One of the goals was to produce a car that is more capable of running in close quarters with and able to pass other cars. “We had to get rid of the front wings because they were far too sensitive in terms of angle of attack and interaction with the underbody,” says Bowlby. “That interaction between the wings and the underbody is a big part of the reason why it’s so hard to overtake when you’re in the turbulence from cars in front and behind.

The First trick was to substantially reduce the Delta Wing’s overall drag coefficient. “The wheels currently account for 54 per cent of the drag of a car at Indianapolis,” explains Bowlby. “That led to the Delta Wing concept where we had a narrow front track and wide rear track. We did some simulation experiments and to our great surprise the vehicle dynamics were incredible.”

The more Bowlby and his team looked at the concept the more they realised it would not only accelerate much quicker but would also be more stable under braking. This is the opposite of what conventional wisdom might suggest, but such lessons were learned by aircraft manufacturers more than half a century ACO during World War II.

“We discovered that if we had the weight more rearwards,” explains Bowlby, “then in a straight line competition we could out accelerate the current Indycar because more of our weight is on the two rear tyres which are powered. That gives us greater acceleration capabilities. Under braking we found we had created a unique condition — in racing car terms — where more than 50 per cent of the braking came from behind the centre of gravity. Normally, that amount of braking comes from in front of the centre of gravity, and that’s an unstable condition where you have to be terribly careful not to lock the rear brakes.”

Another key component in Bowlby’s thinking was to link the Delta Wing’s basic parameters to the automobile industry’s ever-increasing search for more efficient engines and overall designs. “We identified trends in the automotive industry and global social trends towards higher efficiency and reduced waste,” he says. “This is where racing is relevant in producing the more efficient cars that the automotive manufacturers are committed to.”

The most common question about the Delta Wing is how will it turn effectively without suffering from serious understeer? But Bowlby points out: “By having the weight rearwards we’ve unloaded demand on the front tyres. They only have to manage a very small percentage of the mass of the vehicle and have a large leverage on the centre of gravity.”

Bowlby says the Delta Wing will generate most of its downforce through the underbody. “Downforce is created by a simple shape underneath the car. It’s a venturi that creates low pressure pretty much under the car’s centre of gravity. It is not sensitive to ride height changes or pitch angle, so you’ve got a consistent downforce area.”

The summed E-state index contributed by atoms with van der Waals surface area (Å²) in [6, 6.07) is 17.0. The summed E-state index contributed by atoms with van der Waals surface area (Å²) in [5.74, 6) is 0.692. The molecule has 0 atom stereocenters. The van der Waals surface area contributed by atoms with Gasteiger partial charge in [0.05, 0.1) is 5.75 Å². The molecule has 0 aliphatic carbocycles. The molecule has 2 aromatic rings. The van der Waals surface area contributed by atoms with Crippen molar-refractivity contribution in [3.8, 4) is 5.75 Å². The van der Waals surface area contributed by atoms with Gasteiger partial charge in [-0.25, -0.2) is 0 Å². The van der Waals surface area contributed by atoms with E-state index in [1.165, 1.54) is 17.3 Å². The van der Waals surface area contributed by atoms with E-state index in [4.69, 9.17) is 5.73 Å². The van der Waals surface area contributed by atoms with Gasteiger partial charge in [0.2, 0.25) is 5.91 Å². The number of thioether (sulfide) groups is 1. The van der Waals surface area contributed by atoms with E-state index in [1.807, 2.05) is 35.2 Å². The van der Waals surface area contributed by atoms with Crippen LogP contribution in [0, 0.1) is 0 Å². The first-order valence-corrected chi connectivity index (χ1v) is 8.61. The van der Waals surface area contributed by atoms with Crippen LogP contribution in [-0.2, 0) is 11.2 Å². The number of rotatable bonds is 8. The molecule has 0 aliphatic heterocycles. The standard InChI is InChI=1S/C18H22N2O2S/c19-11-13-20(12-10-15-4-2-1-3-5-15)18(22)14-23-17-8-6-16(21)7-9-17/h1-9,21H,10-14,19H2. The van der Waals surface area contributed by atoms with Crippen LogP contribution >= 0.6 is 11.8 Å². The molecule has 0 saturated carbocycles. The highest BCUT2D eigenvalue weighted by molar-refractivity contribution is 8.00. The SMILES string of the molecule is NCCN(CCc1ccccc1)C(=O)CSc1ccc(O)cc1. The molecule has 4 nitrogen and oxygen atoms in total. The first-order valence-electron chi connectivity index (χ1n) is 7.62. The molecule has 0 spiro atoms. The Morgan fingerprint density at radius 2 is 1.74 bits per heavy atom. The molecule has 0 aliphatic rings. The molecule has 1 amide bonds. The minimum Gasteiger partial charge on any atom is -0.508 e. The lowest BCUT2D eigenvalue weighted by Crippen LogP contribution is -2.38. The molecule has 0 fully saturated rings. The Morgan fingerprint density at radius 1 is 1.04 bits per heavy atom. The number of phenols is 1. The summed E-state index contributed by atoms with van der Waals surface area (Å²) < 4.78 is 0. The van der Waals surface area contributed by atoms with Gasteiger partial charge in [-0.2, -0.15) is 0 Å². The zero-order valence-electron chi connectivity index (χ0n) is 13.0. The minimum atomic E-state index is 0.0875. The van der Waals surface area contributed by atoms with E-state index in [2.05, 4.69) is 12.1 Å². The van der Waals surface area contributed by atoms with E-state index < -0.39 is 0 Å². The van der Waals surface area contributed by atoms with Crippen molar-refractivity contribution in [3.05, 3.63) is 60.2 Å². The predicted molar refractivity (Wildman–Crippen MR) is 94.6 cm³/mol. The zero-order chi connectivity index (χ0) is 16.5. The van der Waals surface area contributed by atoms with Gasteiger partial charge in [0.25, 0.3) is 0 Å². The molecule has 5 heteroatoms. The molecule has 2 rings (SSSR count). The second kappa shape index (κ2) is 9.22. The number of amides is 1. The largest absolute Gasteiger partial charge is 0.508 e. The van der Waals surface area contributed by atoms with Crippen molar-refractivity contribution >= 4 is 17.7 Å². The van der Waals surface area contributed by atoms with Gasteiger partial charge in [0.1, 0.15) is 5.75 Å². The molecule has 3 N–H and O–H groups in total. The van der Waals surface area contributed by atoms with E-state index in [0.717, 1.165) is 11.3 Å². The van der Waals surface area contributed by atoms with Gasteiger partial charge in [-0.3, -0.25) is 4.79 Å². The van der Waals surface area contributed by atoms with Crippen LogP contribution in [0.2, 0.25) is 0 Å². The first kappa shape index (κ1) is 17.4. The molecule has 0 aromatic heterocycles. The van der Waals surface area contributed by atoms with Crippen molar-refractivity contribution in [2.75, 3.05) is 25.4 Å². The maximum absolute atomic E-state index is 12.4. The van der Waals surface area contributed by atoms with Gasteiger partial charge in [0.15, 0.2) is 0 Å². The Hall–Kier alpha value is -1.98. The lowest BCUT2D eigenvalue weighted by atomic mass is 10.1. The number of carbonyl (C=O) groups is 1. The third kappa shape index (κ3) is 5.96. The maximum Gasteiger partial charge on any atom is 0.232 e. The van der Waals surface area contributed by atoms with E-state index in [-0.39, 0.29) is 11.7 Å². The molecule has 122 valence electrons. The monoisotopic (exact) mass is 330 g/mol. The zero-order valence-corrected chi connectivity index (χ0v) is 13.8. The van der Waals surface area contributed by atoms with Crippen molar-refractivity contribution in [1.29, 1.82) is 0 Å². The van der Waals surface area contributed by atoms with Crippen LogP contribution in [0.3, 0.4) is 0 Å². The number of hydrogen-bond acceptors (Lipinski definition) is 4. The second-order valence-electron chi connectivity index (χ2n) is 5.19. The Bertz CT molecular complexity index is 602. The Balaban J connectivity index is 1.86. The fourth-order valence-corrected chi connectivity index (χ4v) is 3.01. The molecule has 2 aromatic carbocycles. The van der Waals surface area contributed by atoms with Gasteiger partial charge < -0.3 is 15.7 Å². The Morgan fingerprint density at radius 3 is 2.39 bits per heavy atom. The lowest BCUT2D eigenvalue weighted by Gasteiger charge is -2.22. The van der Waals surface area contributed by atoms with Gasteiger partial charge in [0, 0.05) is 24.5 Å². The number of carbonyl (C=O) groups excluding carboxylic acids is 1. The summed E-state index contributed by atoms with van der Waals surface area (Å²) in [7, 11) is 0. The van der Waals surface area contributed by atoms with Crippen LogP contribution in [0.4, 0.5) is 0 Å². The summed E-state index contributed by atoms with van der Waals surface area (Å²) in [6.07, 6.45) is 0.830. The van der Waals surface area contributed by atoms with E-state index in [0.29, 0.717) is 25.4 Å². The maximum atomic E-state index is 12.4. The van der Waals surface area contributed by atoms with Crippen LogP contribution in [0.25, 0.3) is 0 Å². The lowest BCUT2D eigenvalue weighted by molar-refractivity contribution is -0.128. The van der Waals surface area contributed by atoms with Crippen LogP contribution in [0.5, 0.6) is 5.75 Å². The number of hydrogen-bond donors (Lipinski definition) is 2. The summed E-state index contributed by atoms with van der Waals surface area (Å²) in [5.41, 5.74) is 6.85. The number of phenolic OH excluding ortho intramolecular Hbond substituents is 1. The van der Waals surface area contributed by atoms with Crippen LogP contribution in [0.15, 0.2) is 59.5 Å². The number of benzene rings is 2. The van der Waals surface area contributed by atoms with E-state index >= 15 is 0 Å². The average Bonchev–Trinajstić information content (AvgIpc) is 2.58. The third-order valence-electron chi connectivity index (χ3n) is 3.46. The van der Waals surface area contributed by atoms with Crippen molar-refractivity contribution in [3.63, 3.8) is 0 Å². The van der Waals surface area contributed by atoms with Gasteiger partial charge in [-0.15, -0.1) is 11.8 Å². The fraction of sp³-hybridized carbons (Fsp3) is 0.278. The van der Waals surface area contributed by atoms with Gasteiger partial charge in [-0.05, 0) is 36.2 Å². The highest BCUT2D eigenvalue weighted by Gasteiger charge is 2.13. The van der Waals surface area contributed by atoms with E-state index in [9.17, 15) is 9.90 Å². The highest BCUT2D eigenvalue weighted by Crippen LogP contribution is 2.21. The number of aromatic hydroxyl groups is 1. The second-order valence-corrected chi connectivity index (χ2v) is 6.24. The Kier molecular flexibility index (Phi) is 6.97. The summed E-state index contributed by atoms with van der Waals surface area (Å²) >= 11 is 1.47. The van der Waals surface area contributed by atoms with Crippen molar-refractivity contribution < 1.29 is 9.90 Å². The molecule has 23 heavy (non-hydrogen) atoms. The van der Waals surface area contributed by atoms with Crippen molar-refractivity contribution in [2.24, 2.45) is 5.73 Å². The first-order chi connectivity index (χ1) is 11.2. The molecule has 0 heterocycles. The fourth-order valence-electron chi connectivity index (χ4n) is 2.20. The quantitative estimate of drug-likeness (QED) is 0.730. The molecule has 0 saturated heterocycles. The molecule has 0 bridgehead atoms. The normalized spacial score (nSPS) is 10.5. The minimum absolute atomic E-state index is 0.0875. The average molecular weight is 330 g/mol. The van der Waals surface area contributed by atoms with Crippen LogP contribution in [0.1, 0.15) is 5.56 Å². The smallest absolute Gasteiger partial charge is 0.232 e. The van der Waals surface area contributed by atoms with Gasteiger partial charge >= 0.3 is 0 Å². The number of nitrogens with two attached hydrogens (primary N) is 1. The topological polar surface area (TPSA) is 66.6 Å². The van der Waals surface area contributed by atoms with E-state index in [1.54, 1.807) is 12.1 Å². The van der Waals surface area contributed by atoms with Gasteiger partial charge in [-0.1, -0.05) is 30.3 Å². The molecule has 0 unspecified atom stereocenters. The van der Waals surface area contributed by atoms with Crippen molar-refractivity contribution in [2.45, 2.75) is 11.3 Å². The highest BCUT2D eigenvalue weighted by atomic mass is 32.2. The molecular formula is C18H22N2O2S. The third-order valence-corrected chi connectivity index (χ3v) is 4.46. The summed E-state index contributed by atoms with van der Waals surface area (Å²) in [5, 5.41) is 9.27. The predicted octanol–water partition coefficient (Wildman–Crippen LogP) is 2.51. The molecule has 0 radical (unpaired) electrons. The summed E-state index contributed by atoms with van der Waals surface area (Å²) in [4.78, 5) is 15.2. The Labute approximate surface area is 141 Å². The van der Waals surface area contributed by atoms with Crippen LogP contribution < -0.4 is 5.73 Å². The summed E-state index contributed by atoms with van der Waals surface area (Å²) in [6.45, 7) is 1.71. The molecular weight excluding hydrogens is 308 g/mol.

Without the need for a rear wing to generate downforce or provide aerodynamic balance, the Delta Wing uses a vertical tail fin to aid directional stability. “With the weight rearwards we wanted a high degree of yaw stability to increase the envelope a driver can explore in the middle of a turn, so we moved the lateral centre of pressure back to give ourselves an appropriate stability margin, known in the aircraft world as a ‘static margin’. That means that when the car is in yaw you don’t have a destabilising moment, or torque, that tries to create more oversteer.

“It’s like the feathers on a dart. You have to put lateral force components far more rearwards on the bodywork than we have. In gross terms the aero balance puts around 77 per cent on the rear of the car. We’ll use the mechanical solution of the torque vectoring or torque steer of the diff to alter the balance, which will be completely unaffected by the proximity of another car.

“The electronic differential is an exciting area. Rather than being a passive device that’s inconsistent and temperamental, it becomes your ally. It’s a balance-adjusting, driver-adjustable tuning device.”

Bowlby says improved safety is a keystone of the Delta Wing, thanks to its revolutionary aerodynamic parameters and lighter weight. “One of the nice things about a light car is you don’t have as much energy to absorb.”

The driver is located 20 inches further back and sits in a more upright position than in any recent Fl or Indycar. “The driver’s spine is closer to being vertical. This is important for surviving heavy front or rear impacts without putting too much strain on the spine and neck and causing basal skull fractures.”

To further improve driver safety, the team has incorporated a new and much more crushable polypropylene composite material called Tegris into the chassis, which Bowlby says is less likely to rupture than conventional carbon fibre. “Tegris is a fully recyclable, lowcost material with high stiffness, extraordinary strength-to-weight ratio and enormous energy-absorbing properties.”

Dayton admits it will be difficult to get the Delta Wing built, tested and ready to race in under a year. “We’re hoping to race the car at Sebring but the timeline is very short. The car probably won’t hit the track until December. We’ve pencilled in 22 test days before Le Mans. That’s an appropriate number, but obviously a lot of things can get in the way of doing that. But that’s what we’re shooting for; it would be great to get a good run in competition before we have to take it to Le Mans.”

ALMS boss Scott Atherton says he would like to see the Delta Wing race regularly in next year’s series following its Le Mans debut. “I think there will be a lot of interest in watching how something so radical can work so well,” he says. “Next year is the 80th running of the Le Mans 24 Hours and there’s no question in my mind that if the Delta Wing is there it will be the story of the race.” And the beginning of a revolutionary motor racing adventure.

Gordon Kirby